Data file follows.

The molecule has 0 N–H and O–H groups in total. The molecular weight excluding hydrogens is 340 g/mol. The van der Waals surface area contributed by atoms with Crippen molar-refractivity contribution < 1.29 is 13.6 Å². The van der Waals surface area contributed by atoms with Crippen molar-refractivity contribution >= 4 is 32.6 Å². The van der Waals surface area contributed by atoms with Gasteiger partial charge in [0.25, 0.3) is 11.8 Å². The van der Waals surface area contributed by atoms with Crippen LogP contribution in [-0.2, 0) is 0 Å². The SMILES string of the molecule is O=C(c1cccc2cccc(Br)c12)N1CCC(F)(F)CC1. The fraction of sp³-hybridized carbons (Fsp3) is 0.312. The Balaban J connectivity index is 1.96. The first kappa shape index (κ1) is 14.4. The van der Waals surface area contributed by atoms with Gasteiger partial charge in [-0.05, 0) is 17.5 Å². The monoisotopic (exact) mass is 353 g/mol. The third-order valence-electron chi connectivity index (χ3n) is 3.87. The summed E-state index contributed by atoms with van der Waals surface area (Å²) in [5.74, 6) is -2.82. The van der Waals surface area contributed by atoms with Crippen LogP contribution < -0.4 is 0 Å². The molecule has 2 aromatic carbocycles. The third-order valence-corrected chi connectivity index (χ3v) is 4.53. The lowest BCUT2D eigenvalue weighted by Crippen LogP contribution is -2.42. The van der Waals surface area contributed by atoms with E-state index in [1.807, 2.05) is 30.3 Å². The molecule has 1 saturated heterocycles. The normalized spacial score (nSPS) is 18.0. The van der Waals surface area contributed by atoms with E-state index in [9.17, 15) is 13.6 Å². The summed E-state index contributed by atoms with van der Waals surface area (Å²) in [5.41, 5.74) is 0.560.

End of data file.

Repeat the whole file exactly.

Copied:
The molecule has 0 N–H and O–H groups in total. The molecular weight excluding hydrogens is 340 g/mol. The van der Waals surface area contributed by atoms with Crippen molar-refractivity contribution < 1.29 is 13.6 Å². The van der Waals surface area contributed by atoms with Crippen molar-refractivity contribution >= 4 is 32.6 Å². The van der Waals surface area contributed by atoms with Gasteiger partial charge in [0.25, 0.3) is 11.8 Å². The van der Waals surface area contributed by atoms with Crippen LogP contribution in [-0.2, 0) is 0 Å². The SMILES string of the molecule is O=C(c1cccc2cccc(Br)c12)N1CCC(F)(F)CC1. The fraction of sp³-hybridized carbons (Fsp3) is 0.312. The Balaban J connectivity index is 1.96. The first kappa shape index (κ1) is 14.4. The van der Waals surface area contributed by atoms with Gasteiger partial charge in [-0.05, 0) is 17.5 Å². The monoisotopic (exact) mass is 353 g/mol. The third-order valence-electron chi connectivity index (χ3n) is 3.87. The summed E-state index contributed by atoms with van der Waals surface area (Å²) in [5.74, 6) is -2.82. The van der Waals surface area contributed by atoms with Crippen LogP contribution < -0.4 is 0 Å². The molecule has 2 aromatic carbocycles. The third-order valence-corrected chi connectivity index (χ3v) is 4.53. The lowest BCUT2D eigenvalue weighted by Crippen LogP contribution is -2.42. The van der Waals surface area contributed by atoms with E-state index in [1.807, 2.05) is 30.3 Å². The molecule has 1 saturated heterocycles. The normalized spacial score (nSPS) is 18.0. The van der Waals surface area contributed by atoms with E-state index in [9.17, 15) is 13.6 Å². The summed E-state index contributed by atoms with van der Waals surface area (Å²) in [5.41, 5.74) is 0.560.